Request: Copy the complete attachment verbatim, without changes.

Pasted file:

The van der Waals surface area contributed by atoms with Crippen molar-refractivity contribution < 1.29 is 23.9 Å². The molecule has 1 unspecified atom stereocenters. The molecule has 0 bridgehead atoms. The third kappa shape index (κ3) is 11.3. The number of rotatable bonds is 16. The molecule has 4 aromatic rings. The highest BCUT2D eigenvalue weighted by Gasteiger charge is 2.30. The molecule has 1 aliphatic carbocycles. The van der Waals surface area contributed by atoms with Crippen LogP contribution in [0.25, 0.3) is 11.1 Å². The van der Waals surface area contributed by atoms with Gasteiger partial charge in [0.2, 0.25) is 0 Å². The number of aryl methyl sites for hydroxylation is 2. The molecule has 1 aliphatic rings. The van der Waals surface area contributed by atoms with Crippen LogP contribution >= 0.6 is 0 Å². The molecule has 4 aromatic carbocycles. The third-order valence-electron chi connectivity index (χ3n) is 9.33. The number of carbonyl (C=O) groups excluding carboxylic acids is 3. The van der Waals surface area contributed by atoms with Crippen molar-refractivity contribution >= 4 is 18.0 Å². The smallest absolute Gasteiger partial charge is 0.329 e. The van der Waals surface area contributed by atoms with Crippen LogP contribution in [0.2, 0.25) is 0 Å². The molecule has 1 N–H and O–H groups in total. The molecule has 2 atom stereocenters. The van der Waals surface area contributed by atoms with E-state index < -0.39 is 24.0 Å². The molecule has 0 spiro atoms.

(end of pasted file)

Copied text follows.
The van der Waals surface area contributed by atoms with Crippen molar-refractivity contribution < 1.29 is 23.9 Å². The molecule has 1 unspecified atom stereocenters. The molecule has 0 bridgehead atoms. The third kappa shape index (κ3) is 11.3. The number of rotatable bonds is 16. The molecule has 4 aromatic rings. The highest BCUT2D eigenvalue weighted by Gasteiger charge is 2.30. The molecule has 1 aliphatic carbocycles. The van der Waals surface area contributed by atoms with Crippen LogP contribution in [0.25, 0.3) is 11.1 Å². The van der Waals surface area contributed by atoms with Gasteiger partial charge in [0.2, 0.25) is 0 Å². The number of aryl methyl sites for hydroxylation is 2. The molecule has 1 aliphatic rings. The van der Waals surface area contributed by atoms with Crippen LogP contribution >= 0.6 is 0 Å². The molecule has 4 aromatic carbocycles. The third-order valence-electron chi connectivity index (χ3n) is 9.33. The number of carbonyl (C=O) groups excluding carboxylic acids is 3. The van der Waals surface area contributed by atoms with Crippen molar-refractivity contribution >= 4 is 18.0 Å². The smallest absolute Gasteiger partial charge is 0.329 e. The van der Waals surface area contributed by atoms with Crippen LogP contribution in [0.2, 0.25) is 0 Å². The molecule has 1 N–H and O–H groups in total. The molecule has 2 atom stereocenters. The van der Waals surface area contributed by atoms with E-state index < -0.39 is 24.0 Å². The molecule has 0 spiro atoms.